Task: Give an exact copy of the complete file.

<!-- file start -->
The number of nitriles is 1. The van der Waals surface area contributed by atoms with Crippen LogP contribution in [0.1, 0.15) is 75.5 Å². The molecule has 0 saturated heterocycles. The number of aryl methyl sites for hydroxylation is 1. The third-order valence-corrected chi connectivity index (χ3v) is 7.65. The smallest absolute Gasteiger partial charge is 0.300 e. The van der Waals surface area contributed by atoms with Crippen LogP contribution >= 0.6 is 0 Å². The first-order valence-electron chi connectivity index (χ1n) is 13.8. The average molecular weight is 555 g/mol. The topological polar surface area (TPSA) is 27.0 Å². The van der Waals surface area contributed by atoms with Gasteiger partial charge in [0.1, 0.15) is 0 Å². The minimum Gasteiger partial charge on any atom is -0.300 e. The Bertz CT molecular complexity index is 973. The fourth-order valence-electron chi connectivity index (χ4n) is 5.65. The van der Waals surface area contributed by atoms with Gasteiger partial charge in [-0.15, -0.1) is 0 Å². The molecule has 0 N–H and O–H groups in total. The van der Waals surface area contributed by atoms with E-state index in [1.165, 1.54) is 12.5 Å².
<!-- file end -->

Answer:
The number of nitriles is 1. The van der Waals surface area contributed by atoms with Crippen LogP contribution in [0.1, 0.15) is 75.5 Å². The molecule has 0 saturated heterocycles. The number of aryl methyl sites for hydroxylation is 1. The third-order valence-corrected chi connectivity index (χ3v) is 7.65. The smallest absolute Gasteiger partial charge is 0.300 e. The van der Waals surface area contributed by atoms with Crippen LogP contribution >= 0.6 is 0 Å². The first-order valence-electron chi connectivity index (χ1n) is 13.8. The average molecular weight is 555 g/mol. The topological polar surface area (TPSA) is 27.0 Å². The van der Waals surface area contributed by atoms with Gasteiger partial charge in [0.1, 0.15) is 0 Å². The minimum Gasteiger partial charge on any atom is -0.300 e. The Bertz CT molecular complexity index is 973. The fourth-order valence-electron chi connectivity index (χ4n) is 5.65. The van der Waals surface area contributed by atoms with Gasteiger partial charge in [-0.15, -0.1) is 0 Å². The molecule has 0 N–H and O–H groups in total. The van der Waals surface area contributed by atoms with E-state index in [1.165, 1.54) is 12.5 Å².